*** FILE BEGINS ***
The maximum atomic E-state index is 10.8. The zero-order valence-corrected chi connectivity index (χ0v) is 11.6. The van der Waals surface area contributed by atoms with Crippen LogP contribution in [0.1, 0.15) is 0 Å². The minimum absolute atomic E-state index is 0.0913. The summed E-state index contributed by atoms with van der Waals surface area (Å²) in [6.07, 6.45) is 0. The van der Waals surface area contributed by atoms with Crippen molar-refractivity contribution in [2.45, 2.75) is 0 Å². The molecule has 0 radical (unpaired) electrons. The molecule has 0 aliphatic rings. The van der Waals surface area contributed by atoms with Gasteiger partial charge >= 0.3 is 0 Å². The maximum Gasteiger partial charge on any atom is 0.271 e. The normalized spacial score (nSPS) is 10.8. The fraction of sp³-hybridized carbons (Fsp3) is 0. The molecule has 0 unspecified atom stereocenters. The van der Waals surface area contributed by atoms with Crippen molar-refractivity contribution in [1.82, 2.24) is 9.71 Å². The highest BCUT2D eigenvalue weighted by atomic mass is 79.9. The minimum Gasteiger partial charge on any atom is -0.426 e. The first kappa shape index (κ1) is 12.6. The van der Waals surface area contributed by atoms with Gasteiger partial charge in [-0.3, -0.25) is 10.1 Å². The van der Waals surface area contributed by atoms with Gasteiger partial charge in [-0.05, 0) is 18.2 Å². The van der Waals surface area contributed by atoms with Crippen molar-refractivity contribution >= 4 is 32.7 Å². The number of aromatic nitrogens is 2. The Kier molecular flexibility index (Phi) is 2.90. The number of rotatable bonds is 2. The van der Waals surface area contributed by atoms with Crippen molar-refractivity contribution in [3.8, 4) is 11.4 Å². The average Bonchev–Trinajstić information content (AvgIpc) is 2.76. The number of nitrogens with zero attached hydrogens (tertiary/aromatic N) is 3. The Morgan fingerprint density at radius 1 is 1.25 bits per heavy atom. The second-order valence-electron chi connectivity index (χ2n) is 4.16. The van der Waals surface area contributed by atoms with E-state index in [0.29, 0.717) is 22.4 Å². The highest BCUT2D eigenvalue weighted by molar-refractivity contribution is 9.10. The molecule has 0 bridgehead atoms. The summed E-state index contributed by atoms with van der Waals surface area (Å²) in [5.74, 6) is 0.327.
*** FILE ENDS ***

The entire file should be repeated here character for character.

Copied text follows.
The maximum atomic E-state index is 10.8. The zero-order valence-corrected chi connectivity index (χ0v) is 11.6. The van der Waals surface area contributed by atoms with Crippen LogP contribution in [0.1, 0.15) is 0 Å². The minimum absolute atomic E-state index is 0.0913. The summed E-state index contributed by atoms with van der Waals surface area (Å²) in [6.07, 6.45) is 0. The van der Waals surface area contributed by atoms with Crippen molar-refractivity contribution in [2.45, 2.75) is 0 Å². The molecule has 0 radical (unpaired) electrons. The molecule has 0 aliphatic rings. The van der Waals surface area contributed by atoms with Gasteiger partial charge >= 0.3 is 0 Å². The maximum Gasteiger partial charge on any atom is 0.271 e. The normalized spacial score (nSPS) is 10.8. The fraction of sp³-hybridized carbons (Fsp3) is 0. The molecule has 0 unspecified atom stereocenters. The van der Waals surface area contributed by atoms with Crippen molar-refractivity contribution in [1.82, 2.24) is 9.71 Å². The highest BCUT2D eigenvalue weighted by atomic mass is 79.9. The minimum Gasteiger partial charge on any atom is -0.426 e. The first kappa shape index (κ1) is 12.6. The van der Waals surface area contributed by atoms with Gasteiger partial charge in [-0.3, -0.25) is 10.1 Å². The van der Waals surface area contributed by atoms with Gasteiger partial charge in [-0.05, 0) is 18.2 Å². The van der Waals surface area contributed by atoms with Crippen molar-refractivity contribution >= 4 is 32.7 Å². The number of aromatic nitrogens is 2. The Kier molecular flexibility index (Phi) is 2.90. The number of rotatable bonds is 2. The van der Waals surface area contributed by atoms with Crippen molar-refractivity contribution in [3.8, 4) is 11.4 Å². The average Bonchev–Trinajstić information content (AvgIpc) is 2.76. The number of nitrogens with zero attached hydrogens (tertiary/aromatic N) is 3. The Morgan fingerprint density at radius 1 is 1.25 bits per heavy atom. The second-order valence-electron chi connectivity index (χ2n) is 4.16. The van der Waals surface area contributed by atoms with E-state index in [0.29, 0.717) is 22.4 Å². The highest BCUT2D eigenvalue weighted by molar-refractivity contribution is 9.10. The molecule has 0 bridgehead atoms. The summed E-state index contributed by atoms with van der Waals surface area (Å²) in [5.74, 6) is 0.327.